Touching something else helps you redirect your attention. This is also true of sight. Look at something while you’re in a panic attack. Pay attention to how it is constructed and the colors of it. This is known as a redirect, and it helps calm panic attacks.

Some people find it beneficial to use exercise as a means of practicing self-care during panic attacks. Go for a walk or spend time throwing a ball back and forth with a dog. Doing something physical can be a way of redirecting, as well. There are plenty of studies that show exercising is beneficial to our mental health.

It is important not to do this alone. Having an understanding friend or support group is very beneficial. For some people, there is a need for intervention. When the fear is overwhelming, and it’s impacting their ability to function, seeing a therapist can help.  Self-care for panic attacks is critical before, during, and after they occur.

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Mind Health 101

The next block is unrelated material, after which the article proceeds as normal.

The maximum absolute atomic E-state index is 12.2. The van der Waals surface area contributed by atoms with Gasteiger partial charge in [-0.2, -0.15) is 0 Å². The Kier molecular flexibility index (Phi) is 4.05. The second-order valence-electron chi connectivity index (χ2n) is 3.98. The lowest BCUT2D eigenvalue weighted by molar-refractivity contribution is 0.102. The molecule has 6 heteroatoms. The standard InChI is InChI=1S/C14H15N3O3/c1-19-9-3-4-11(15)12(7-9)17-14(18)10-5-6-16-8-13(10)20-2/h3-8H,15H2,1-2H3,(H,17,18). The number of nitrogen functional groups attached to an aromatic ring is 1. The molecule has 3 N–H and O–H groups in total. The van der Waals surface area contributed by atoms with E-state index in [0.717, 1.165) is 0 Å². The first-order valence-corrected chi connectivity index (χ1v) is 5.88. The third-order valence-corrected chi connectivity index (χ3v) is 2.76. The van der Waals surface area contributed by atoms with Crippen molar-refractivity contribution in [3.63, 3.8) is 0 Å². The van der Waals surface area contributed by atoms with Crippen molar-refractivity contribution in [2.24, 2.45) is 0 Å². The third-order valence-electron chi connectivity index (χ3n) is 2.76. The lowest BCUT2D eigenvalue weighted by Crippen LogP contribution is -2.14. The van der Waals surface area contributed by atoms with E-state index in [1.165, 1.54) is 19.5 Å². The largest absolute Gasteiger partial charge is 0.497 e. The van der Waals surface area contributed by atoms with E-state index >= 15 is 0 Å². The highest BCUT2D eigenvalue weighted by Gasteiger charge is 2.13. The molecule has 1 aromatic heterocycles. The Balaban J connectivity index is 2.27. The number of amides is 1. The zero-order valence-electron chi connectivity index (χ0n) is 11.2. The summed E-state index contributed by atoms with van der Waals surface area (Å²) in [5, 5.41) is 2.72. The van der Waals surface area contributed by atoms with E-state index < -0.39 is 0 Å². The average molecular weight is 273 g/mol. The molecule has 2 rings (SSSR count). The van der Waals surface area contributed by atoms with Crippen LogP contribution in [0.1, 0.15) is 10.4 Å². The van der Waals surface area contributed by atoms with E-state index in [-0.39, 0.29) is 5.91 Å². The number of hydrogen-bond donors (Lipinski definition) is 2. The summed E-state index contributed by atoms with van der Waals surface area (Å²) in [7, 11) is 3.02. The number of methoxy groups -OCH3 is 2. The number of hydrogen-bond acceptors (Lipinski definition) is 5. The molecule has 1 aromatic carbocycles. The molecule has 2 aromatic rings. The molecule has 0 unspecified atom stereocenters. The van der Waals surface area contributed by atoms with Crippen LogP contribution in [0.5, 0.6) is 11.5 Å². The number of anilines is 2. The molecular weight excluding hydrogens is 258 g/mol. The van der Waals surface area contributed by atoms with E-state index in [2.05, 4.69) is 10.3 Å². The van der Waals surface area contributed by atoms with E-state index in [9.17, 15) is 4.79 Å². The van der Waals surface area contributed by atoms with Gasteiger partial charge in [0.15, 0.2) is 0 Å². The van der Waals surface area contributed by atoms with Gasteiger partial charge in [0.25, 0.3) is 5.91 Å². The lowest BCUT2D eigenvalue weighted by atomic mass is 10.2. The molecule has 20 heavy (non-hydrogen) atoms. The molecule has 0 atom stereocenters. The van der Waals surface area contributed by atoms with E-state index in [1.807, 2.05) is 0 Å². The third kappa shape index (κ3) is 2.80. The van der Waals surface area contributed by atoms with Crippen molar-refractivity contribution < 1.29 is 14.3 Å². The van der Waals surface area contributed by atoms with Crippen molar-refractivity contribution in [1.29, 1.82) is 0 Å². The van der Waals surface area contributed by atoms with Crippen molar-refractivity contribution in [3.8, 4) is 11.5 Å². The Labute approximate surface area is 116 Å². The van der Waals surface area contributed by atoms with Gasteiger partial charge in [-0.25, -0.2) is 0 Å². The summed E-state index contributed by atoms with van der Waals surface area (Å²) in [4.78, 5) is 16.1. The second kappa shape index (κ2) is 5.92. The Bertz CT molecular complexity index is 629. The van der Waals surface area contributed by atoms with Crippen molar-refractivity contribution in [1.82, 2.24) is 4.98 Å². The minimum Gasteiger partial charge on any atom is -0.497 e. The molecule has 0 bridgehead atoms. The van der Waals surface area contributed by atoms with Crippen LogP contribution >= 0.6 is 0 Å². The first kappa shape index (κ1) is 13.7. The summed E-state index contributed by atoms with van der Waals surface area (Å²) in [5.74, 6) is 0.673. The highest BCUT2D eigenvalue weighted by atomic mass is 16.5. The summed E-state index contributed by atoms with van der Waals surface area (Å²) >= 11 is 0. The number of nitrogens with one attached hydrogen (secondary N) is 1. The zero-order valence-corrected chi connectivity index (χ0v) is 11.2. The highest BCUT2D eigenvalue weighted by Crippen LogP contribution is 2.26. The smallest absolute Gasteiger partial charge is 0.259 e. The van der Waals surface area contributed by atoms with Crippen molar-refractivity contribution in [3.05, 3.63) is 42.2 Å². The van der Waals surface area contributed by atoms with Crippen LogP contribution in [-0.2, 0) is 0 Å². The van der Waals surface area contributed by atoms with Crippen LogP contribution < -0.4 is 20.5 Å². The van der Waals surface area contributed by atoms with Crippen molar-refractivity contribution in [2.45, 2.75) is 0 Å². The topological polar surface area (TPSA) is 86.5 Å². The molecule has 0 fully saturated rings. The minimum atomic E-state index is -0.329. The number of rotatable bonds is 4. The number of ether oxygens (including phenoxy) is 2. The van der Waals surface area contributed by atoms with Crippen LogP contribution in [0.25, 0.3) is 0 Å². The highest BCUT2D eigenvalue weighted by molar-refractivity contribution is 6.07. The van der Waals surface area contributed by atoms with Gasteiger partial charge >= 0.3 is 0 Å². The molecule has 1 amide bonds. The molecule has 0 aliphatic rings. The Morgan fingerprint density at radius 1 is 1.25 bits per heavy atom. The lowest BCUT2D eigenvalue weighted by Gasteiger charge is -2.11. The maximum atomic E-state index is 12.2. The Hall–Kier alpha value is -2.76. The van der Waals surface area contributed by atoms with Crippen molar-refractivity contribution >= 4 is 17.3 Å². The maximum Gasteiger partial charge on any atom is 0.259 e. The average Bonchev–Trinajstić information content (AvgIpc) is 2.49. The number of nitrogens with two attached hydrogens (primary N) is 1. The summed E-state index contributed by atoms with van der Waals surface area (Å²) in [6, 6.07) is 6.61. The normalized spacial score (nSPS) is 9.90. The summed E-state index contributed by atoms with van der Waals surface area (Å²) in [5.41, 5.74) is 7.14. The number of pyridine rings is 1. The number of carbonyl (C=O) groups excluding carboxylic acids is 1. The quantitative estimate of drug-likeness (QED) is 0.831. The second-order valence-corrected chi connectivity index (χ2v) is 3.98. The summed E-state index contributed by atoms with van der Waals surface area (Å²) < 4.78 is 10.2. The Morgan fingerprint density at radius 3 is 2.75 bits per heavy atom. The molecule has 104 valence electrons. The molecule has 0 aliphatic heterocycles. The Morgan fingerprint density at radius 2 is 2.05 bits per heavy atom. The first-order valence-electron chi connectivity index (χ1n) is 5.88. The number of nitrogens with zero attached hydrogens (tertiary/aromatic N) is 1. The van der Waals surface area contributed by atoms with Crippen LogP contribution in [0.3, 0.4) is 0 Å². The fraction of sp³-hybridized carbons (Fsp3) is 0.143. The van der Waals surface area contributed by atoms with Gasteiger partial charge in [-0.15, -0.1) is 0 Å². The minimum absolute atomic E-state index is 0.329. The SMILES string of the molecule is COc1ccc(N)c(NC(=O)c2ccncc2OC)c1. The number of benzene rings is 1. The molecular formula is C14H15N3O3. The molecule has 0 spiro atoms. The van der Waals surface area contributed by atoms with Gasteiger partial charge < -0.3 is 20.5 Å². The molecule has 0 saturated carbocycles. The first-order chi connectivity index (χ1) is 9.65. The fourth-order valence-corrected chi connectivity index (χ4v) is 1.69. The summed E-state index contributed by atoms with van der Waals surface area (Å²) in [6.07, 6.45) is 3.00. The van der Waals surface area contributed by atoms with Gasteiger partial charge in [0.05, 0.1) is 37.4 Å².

The focus on mental health in recent years has grown, and for a good reason. We are coming to understand that we previously overlooked that caring for our minds is as vital and as necessary as caring for our bodies.

Just as our bodies suffer and decline without proper care, our minds also do. Thus, we need to know about and utilize tools that will help us foster a healthy environment for our minds so that we can function optimally.4331696030?profile=RESIZE_710x


Meditation is a practice of concentrated focus to increase awareness, reducing stress, promoting relaxation, and enhancing personal and spiritual growth. Through guided activities such as deep breathing or visualization, one can become more grounded in the present, more self-aware, and better able to cope with stress in their lives.

A study published in Psychiatry Research: Neuroimaging looked at the brains of 16 people who had never previously meditated and then reexamined their minds after the completion of an 8-week meditation program whereby participants spent 27 minutes on average each day practicing mindful meditation (Ahuja, 2017).

When researchers examined the brains of the participants after the 8-week mediation program period, they found that in the hippocampus, there was an increased grey-matter density. The hippocampus is linked to learning, memory, self-awareness, compassion, and introspection.

Additionally, the size of the amygdala was reduced, which is significant because that is the portion of the mind that regulates stress and anxiety (Ahuja, 2017). These results demonstrate that meditation can be a powerful mental health tool to fight anxiety and stress and help people cope better with their surroundings.

Minimize Stress